Get Rid of Issues that are False Positives

With NDepend, code rules are C# LINQ queries that match patterns in analyzed code to detect code smells and error-prone code. You might consider that some issues found are actually not something that need to be fixed: in such situation the issue is a false positive.

It is important to keep the number of false positives close to zero. Almost every new NDepend versions propose some false positive improvements in the default rules set.

If you believe that an NDepend default rule consistently produces some false positives please let us know at [email protected].

Else, here are the strategies to get rid of some false positives.

Suppress the issue

You can use the .NET attribute SuppressMessageAttribute to suppress an issue. This possibility is explained in the documentation Suppress some NDepend issues with SuppressMessageAttribute.

Disable the rule

If you estimate that a rule (or a group of rules) should not apply to your code you can just disable or delete it from the Rules Explorer panel.

Disabling a rule in the Rules Explorer panel

Change the rule

An NDepend code rule is a C# LINQ query prefixed with a warnif prefix. You can read details in the Write Your Own Code Rules documentation.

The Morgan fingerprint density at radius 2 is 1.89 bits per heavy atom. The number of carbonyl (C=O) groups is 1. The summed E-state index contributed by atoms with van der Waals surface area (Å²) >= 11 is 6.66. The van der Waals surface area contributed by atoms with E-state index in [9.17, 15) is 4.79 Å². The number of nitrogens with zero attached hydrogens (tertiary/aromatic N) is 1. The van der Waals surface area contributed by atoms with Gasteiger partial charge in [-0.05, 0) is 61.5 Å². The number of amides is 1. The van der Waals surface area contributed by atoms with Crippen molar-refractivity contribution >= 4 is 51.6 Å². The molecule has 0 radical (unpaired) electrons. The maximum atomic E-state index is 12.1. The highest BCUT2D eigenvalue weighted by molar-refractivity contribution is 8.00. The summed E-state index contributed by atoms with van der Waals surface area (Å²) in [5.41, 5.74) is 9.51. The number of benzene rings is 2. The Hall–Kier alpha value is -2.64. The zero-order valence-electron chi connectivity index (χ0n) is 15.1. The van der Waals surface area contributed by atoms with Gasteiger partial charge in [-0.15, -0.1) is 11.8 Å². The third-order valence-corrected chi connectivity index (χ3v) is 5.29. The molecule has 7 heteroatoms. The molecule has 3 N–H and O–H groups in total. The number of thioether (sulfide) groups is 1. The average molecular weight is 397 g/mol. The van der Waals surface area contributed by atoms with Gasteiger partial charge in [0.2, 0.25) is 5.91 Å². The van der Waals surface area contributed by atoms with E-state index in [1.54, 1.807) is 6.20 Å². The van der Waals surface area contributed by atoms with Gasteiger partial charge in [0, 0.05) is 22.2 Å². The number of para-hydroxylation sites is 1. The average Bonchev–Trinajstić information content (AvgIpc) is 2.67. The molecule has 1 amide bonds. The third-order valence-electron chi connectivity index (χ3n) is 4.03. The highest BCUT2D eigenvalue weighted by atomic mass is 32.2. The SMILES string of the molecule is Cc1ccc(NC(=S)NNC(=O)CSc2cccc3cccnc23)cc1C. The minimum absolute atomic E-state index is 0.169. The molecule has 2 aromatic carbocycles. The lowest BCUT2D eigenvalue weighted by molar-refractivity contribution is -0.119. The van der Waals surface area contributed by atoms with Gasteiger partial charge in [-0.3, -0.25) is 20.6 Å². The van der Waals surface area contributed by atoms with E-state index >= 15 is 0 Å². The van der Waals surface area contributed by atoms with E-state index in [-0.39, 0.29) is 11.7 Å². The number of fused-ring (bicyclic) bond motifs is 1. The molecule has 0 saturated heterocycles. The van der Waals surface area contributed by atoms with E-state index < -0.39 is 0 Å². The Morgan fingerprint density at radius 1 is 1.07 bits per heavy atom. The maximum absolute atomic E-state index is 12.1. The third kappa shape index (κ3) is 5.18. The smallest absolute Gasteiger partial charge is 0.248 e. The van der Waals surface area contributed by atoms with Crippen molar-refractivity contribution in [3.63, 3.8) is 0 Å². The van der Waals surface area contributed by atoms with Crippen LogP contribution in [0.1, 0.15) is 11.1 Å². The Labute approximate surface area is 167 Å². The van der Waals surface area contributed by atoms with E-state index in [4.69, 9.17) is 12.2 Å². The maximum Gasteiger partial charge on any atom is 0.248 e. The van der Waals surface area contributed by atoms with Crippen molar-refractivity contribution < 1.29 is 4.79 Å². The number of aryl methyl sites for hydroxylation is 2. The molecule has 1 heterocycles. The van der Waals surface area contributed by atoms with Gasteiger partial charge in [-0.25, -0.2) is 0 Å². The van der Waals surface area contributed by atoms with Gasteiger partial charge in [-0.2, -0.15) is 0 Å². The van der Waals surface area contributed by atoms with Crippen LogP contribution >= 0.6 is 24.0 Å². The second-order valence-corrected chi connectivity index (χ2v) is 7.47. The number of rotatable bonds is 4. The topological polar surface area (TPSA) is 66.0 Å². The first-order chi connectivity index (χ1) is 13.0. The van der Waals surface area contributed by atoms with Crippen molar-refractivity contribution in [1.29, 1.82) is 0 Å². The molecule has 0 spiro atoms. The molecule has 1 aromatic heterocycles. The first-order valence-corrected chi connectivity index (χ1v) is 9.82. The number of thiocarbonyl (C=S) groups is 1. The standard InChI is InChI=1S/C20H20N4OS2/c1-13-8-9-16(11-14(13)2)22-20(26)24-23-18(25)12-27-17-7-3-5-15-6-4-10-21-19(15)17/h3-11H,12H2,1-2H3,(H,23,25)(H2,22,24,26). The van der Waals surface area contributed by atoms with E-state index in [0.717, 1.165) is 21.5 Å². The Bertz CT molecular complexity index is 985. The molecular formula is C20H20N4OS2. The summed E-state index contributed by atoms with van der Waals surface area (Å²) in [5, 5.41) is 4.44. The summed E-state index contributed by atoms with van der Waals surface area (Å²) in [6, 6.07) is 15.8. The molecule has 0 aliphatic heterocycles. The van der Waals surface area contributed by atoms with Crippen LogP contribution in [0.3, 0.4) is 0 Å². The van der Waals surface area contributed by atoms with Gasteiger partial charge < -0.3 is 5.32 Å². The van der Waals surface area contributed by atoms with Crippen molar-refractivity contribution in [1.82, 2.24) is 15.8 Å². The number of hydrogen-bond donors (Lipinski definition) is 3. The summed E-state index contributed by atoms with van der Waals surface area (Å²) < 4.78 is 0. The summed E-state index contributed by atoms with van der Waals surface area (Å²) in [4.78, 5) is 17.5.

By default the NDepend UI shows the rule description and how-to-fix texts. But you can click the View Source Code button to view and edit the rule code.

View Rule Description vs. View Rule Source Code

For example the default code rule Potentially Dead Types already contains several filters to avoid matching ASP.NET MVC Controller classes or entity Framework ModelSnapshot classes. These classes are invoked by the infrastructure and without these filters they would be seen as dead code (unused code). Maybe more filters need to be added in rules to avoid some false positives in your context.

Filters to avoid matching types only used by the infrastructure

As this screenshot suggests often false positive filters are based on:

  • Naming: elements with such prefix or suffix shouldn't be matched
  • Object-Model: elements that derive from this class or implement this interface shouldn't be matched
  • Attribute: elements tagged with this attribute shouldn't be matched
  • Boolean Flag: static, public, nested, abstract, delegate... classes shouldn't be matched
  • Code Metric: classes with less than 5 members shouldn't be matched

Refine the JustMyCode code view

Most of default NDepend rules rely on the JustMyCode code view. This code view is obtained from code queries prefixed with notmycode in the Defining JustMyCode group.

As its name suggest the JustMyCode code view don't contain code generated by some tools like UI designers. Typically issues on generated code is a problem because by definition generated code cannot be changed manually. It means that issues on generated code cannot be fixed.

However if you want to get rid of issues on one or several code elements (assembly, namespace, class, method or field) you just have to modify the corresponding notmycode query (or create a new one) to make sure it matches those elements. For example if you match a class in a notmycode query, not only issues on the class itself will be suppressed but also issues on its methods and fields as well.